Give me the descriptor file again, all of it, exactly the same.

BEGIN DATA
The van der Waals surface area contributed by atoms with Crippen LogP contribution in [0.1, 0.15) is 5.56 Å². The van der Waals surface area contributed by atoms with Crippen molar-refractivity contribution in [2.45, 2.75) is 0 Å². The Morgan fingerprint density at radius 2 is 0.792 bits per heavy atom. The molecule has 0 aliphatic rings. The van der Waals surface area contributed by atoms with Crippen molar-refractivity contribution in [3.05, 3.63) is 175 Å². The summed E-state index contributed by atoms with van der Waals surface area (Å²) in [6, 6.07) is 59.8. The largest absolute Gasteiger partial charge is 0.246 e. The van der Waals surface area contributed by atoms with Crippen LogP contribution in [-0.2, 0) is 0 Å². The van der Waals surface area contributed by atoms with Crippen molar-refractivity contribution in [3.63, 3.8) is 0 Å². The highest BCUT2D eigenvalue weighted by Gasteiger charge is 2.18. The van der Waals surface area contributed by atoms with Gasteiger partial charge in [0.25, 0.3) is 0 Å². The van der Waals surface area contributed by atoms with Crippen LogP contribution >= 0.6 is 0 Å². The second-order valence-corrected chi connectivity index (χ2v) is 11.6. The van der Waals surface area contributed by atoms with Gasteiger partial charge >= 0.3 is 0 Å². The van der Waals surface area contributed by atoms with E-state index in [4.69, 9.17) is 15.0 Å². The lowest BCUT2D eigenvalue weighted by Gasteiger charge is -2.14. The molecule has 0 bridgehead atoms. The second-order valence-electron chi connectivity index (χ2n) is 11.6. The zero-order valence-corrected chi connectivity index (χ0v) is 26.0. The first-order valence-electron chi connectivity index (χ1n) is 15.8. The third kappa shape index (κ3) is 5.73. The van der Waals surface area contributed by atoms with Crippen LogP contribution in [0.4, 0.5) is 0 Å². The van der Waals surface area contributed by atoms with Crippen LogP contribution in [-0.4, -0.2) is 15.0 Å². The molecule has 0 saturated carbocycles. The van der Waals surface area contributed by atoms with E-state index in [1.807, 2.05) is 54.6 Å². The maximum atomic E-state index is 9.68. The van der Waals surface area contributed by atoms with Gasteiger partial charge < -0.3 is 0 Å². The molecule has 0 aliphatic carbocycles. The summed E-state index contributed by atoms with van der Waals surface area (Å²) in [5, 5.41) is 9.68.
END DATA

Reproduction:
The van der Waals surface area contributed by atoms with Crippen LogP contribution in [0.1, 0.15) is 5.56 Å². The van der Waals surface area contributed by atoms with Crippen molar-refractivity contribution in [2.45, 2.75) is 0 Å². The Morgan fingerprint density at radius 2 is 0.792 bits per heavy atom. The molecule has 0 aliphatic rings. The van der Waals surface area contributed by atoms with Crippen molar-refractivity contribution in [3.05, 3.63) is 175 Å². The summed E-state index contributed by atoms with van der Waals surface area (Å²) in [6, 6.07) is 59.8. The largest absolute Gasteiger partial charge is 0.246 e. The van der Waals surface area contributed by atoms with Crippen LogP contribution in [-0.2, 0) is 0 Å². The van der Waals surface area contributed by atoms with Crippen molar-refractivity contribution in [3.63, 3.8) is 0 Å². The highest BCUT2D eigenvalue weighted by Gasteiger charge is 2.18. The van der Waals surface area contributed by atoms with Gasteiger partial charge in [0.25, 0.3) is 0 Å². The van der Waals surface area contributed by atoms with Crippen LogP contribution >= 0.6 is 0 Å². The second-order valence-corrected chi connectivity index (χ2v) is 11.6. The van der Waals surface area contributed by atoms with Gasteiger partial charge >= 0.3 is 0 Å². The van der Waals surface area contributed by atoms with E-state index in [4.69, 9.17) is 15.0 Å². The lowest BCUT2D eigenvalue weighted by Gasteiger charge is -2.14. The molecule has 0 bridgehead atoms. The second-order valence-electron chi connectivity index (χ2n) is 11.6. The zero-order valence-corrected chi connectivity index (χ0v) is 26.0. The first-order valence-electron chi connectivity index (χ1n) is 15.8. The third kappa shape index (κ3) is 5.73. The van der Waals surface area contributed by atoms with Crippen LogP contribution in [0.4, 0.5) is 0 Å². The van der Waals surface area contributed by atoms with Crippen LogP contribution in [-0.4, -0.2) is 15.0 Å². The molecule has 0 saturated carbocycles. The van der Waals surface area contributed by atoms with E-state index in [1.807, 2.05) is 54.6 Å². The maximum atomic E-state index is 9.68. The van der Waals surface area contributed by atoms with Gasteiger partial charge < -0.3 is 0 Å². The molecule has 0 aliphatic carbocycles. The summed E-state index contributed by atoms with van der Waals surface area (Å²) in [5, 5.41) is 9.68.